During an interview with HuffPo Live yesterday, Newark Mayor and potential gubernatorial candidate Cory Booker made some very strong statements in favor of drug law reform. When asked about medical marijuana, a program that was approved in his state, but has been slow in implementation, Mayor Booker spoke strongly in favor of allowing patients access to cannabis, but thought we could do even more:
Medical marijuana, heck yes. I do not understand that there are drugs that are more toxic, more dangerous and more challenging, in drugs stores around my state, yet we single out this one drug and we say you can’t even have it in a medical fashion, at a time when I see prescription drugs from Adderall to you name it being used widely across our nation…
The reason I said I want to go beyond that…is because of the drug war.
We have seen so much of our national treasure being spent in the national drug war and in my opinion have turned human life into incarceration, trapping into poverty…
What I’ve seen in Newark is a massive trap in this drug war, and its not just a trap for the individuals being arrested, it’s a trap for taxpayers, communities and towns. We’re not making our nation safer with this assault on this drug war, we are not making our state less addicted to substances. We need to change, radically change, the conversation and begin to talk about drugs, especially drugs like pot, in a different way.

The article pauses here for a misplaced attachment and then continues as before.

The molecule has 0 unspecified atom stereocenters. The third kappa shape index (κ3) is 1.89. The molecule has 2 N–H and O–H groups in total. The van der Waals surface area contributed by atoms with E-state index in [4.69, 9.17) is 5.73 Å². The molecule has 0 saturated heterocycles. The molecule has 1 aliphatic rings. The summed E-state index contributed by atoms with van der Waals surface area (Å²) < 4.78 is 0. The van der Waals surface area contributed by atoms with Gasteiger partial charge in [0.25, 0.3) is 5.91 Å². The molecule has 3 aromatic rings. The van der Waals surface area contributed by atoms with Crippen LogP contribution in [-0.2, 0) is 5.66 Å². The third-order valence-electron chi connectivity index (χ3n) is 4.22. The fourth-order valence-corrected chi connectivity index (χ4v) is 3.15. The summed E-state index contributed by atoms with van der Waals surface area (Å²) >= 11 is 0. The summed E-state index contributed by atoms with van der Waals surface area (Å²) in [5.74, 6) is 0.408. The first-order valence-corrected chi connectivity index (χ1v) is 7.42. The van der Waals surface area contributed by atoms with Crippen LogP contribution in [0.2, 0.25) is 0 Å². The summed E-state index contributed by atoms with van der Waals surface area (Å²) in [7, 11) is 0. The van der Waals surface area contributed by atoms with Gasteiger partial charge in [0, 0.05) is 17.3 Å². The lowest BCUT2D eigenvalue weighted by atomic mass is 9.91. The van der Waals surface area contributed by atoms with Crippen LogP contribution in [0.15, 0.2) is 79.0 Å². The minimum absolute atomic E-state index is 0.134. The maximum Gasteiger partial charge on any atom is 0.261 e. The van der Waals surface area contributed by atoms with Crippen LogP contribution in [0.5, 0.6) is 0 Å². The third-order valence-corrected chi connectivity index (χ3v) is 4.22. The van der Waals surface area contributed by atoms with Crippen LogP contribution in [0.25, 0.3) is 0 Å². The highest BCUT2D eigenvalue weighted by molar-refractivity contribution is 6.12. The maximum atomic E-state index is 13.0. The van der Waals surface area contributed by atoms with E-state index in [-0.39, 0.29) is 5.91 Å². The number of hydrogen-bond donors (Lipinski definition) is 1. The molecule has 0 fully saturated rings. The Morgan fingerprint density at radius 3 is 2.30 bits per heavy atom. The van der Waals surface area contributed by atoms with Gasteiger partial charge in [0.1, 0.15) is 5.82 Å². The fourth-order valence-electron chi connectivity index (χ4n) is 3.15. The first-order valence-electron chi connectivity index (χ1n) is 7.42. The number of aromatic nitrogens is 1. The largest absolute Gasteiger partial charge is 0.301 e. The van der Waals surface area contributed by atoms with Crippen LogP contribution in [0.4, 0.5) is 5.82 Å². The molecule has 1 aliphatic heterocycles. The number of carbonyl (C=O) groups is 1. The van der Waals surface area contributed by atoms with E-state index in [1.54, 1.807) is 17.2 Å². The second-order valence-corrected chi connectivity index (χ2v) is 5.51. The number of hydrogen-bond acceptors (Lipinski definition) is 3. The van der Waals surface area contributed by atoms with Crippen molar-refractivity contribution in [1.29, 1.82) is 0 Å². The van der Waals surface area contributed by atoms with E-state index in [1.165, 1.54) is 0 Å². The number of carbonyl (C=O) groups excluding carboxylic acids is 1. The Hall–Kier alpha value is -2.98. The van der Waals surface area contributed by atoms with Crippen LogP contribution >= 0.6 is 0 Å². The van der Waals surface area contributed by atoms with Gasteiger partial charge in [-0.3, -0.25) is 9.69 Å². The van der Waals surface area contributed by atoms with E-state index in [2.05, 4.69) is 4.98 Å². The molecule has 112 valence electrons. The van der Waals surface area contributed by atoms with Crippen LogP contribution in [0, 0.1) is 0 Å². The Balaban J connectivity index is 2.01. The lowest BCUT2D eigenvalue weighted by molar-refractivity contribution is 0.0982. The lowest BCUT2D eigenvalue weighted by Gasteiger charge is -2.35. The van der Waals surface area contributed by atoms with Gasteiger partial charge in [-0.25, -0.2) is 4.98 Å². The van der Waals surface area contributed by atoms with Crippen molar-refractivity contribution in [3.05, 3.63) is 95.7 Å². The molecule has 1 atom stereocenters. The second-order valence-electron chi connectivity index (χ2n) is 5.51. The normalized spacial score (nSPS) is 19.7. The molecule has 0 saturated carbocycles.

This is a conversation that no matter what I do, Mayor, Governor, Senator, I want to be one of the people, hopefully, trying to lead the national conversation away from this insanity that we have now.
View the full interview here.
Mayor Booker isn’t the only prominent Democrat with higher political aspirations embracing the idea of marijuana law reform. This year, New York Governor Andrew Cuomo came out strongly in favor of fully decriminalizing marijuana possession in his state and Vermont Governor Peter Shumlin voiced his desire to be a national leader pushing to change our country’s draconic marijuana policies. Even former presidents Jimmy Carter and Bill Clinton have recently criticized the War on Drugs as a failed effort, with President Carter going as far as endorsing full legalization.
So, President Obama, do you want to be on the right or wrong side of history? Your party, and the nation, are moving towards regulated marijuana whether you aid in its implementation or not. It is becoming more and more obvious that the Democratic presidential candidate in 2016, and possibly even the Republican, will not only be critical of the war on drugs, but will likely support progressive reforms such as decriminalization or legalization. There are still four years left in your second term, Mr. President, don’t let them pass you by and have to look back and think what you could’ve done.